UK News: Temperatures hit 30C in London - as heavy rain hits Wales, Scotland and northern England

North East weather: An hour-by-hour forecast for Thursday and Friday according to the Met Office

  North East weather: An hour-by-hour forecast for Thursday and Friday according to the Met Office The weather is expected to be cloudy over the next two daysOver the next two days, the sun will disappear behind the clouds. However the temperature will remain relatively warm with a maximum high of 19 °C.

Temperatures could reach 30C in London today as heavy rain drenches large parts of Wales, Scotland and northern England.

In a tale of two halves, isolated areas of central London, the south east and East Anglia could all see scorching temperatures, while more northern parts of the country saw some much-needed rain after the driest July on record.

Meteorologists have said today will be warm and humid, with rain becoming confined to western hills and coasts, with a large area of rain over South Wales, while the brighter skies are in the east of the country.

According to the Met Office, areas that don't see any rain today might have to wait to quench their thirst, with the mercury set to soar once again to reach the 30C-mark on Wednesday.

Newcastle weather: Hour-by-hour forecast for Wednesday and Thursday according to the Met Office

  Newcastle weather: Hour-by-hour forecast for Wednesday and Thursday according to the Met Office The North East is certainly in no danger of another heatwave this week with the weather forecast to be cool and cloudyWednesday 3 August will see highs of 20°C which will feel more like 17° in what is forecast to be a cloudy day overall, although chances of rain remain low throughout the day. The morning will start with some sunny intervals before becoming more overcast from midday, with temperatures starting off at a warm 17° from 6am.

The hotter-than-normal start to August is being driven by  the Azores High pressure system - this concentration of warm air normally sits off the coats of Spain, but has grown larger and is now being pushed northwards.

A spokesperson for the Met Office told MailOnline today: 'There is a chance of 30C in isolated areas, but for the most part it will be around 28C or 29C today.

'The headline temperatures for tomorrow are 30C in central London, the south east and East Anglia. More widely across the UK it will be closer to average temperatures.'

'Thursday will have a cool start, but that will turn to sun as the day progresses. There will be sunny spells for much of the south of England and Wales.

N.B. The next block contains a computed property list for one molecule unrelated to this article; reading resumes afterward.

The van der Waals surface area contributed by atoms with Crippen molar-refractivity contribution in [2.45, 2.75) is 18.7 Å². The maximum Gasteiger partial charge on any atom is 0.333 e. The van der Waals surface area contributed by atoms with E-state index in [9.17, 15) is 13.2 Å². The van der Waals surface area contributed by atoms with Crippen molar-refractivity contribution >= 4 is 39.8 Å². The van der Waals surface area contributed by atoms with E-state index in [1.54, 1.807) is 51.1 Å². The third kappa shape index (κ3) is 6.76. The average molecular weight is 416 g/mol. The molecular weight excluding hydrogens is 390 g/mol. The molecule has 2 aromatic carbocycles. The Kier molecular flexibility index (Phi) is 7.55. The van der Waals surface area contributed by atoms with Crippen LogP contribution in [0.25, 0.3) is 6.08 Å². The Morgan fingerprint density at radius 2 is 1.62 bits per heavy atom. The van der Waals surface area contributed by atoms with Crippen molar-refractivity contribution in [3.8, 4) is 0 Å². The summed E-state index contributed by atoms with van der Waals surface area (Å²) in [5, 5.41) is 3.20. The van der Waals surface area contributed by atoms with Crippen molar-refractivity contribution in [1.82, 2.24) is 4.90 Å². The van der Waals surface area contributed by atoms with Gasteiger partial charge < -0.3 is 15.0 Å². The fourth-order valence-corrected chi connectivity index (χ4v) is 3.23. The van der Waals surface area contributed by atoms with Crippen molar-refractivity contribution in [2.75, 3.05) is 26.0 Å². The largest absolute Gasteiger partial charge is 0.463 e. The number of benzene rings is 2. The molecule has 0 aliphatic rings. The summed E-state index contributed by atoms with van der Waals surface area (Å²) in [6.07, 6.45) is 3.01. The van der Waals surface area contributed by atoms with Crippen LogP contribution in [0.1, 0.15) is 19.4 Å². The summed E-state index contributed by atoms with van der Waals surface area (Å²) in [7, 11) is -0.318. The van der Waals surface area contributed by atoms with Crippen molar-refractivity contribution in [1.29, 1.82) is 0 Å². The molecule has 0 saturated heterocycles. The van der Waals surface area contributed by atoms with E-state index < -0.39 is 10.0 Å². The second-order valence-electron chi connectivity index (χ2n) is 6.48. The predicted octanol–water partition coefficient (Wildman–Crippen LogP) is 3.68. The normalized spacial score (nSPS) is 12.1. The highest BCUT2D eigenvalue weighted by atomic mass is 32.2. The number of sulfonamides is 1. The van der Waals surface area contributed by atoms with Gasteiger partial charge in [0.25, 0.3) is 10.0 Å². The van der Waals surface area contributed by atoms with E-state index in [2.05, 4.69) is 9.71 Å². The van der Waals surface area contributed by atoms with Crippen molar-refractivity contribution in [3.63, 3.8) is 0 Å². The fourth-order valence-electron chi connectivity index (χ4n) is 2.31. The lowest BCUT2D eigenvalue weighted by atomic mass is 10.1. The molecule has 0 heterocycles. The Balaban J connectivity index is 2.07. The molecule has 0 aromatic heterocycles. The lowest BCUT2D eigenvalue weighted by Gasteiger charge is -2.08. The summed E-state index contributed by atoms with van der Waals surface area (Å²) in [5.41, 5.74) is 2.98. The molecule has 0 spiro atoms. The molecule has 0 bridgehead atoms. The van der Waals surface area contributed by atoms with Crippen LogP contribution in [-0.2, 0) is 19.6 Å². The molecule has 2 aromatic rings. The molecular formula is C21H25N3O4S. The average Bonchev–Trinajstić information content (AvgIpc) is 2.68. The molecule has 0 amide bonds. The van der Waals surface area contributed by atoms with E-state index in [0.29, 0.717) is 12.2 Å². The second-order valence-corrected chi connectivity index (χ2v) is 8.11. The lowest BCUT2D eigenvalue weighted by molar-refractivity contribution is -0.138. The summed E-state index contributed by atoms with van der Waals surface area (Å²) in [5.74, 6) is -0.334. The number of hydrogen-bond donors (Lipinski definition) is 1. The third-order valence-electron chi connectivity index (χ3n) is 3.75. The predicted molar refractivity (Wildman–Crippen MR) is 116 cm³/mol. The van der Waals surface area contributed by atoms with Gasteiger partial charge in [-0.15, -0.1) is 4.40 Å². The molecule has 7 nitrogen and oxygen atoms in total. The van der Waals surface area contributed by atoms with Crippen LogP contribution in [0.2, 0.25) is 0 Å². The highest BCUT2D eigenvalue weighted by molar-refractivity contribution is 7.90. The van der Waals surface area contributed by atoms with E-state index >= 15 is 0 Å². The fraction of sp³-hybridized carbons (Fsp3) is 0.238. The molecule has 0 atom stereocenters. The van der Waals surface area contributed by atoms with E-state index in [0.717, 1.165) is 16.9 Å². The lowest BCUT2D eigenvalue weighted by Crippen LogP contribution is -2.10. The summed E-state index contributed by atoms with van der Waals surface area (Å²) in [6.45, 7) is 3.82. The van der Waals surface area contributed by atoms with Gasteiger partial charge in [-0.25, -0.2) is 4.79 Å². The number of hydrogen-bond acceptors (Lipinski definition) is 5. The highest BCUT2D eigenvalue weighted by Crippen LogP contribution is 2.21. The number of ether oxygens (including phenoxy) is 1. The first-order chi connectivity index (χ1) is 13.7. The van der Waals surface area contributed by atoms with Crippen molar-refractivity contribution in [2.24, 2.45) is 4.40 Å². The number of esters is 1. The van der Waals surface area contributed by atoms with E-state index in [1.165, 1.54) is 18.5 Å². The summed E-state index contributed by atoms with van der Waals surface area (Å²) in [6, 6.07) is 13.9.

'It will be a largely sunny day with temperatures above average for this time of year for many.'

The Met Office says Friday will see temperatures return to a level more typical for the start of August at around 25C, though conditions will remain 'clear and sunny for most'.

A spokesperson added: 'Into the weekend, the high pressure system will continue to move over the south west, bringing sun and clear skies.

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'It is a similar story on Sunday, with a largely clear setting and temperatures in the mid-20s.'

While parts of Scotland, the west of England and Northern Ireland have chances of rainfall over the coming days, much of the UK 'won't see much'.

It comes after the Met Office confirmed July to be the driest in the country since 1935 and the most arid on record for East Anglia, the south east and southern England.

High pressure pushed rain into the north west, allowing temperatures to build elsewhere.

The UK saw just 56 per cent (46.3mm) of its average rainfall for July, while England alone has just 35 per cent.

Dr Mark McCarthy of the National Climate Information Centre said: 'July 2022 has been a significantly dry month for Southern England, only 10.5mm of rain has been provisionally recorded on average, less than the previous record of 10.9mm set in 1911.

'The dominant weather pattern for the month has only allowed interludes of rain into northern areas of the UK, with areas further south largely getting any rainfall from isolated and fleeting showers in a month that will ultimately be remembered for extreme heat.'

On July 19, the UK also experience its hottest ever day as temperatures soared past 40C for the first time ever.

The mercury hit an unprecedented 40.2C (104.4F) at Heathrow Airport, beating the previous all-time UK high of 38.7C (101.7F) in Cambridge in July 2019.

The extreme heat was caused by a plume of hot air from north Africa and the Sahara and an 'Azores High' subtropical pressure system creeping further north than usual - which experts say is a result of climate change.

Forecasters also confirmed that the previous night was the warmest on record in Britain, with temperatures not falling below 25C (77F) in many areas of England and Wales.

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When will it rain? Latest UK weather forecast, when it last rained in London and how long heatwave will last .
South-east England has had 144 days with little or no rain since January, which is the longest dry period since the 70s, according to Met Office figures . It has not rained in London at all in August. Dr Mark McCarthy of the National Climate Information Centre, said: “July 2022 has been a significantly dry month for southern England, only 10.5mm of rain has been provisionally recorded on average, less than the previous record of 10.9mm set in 1911.

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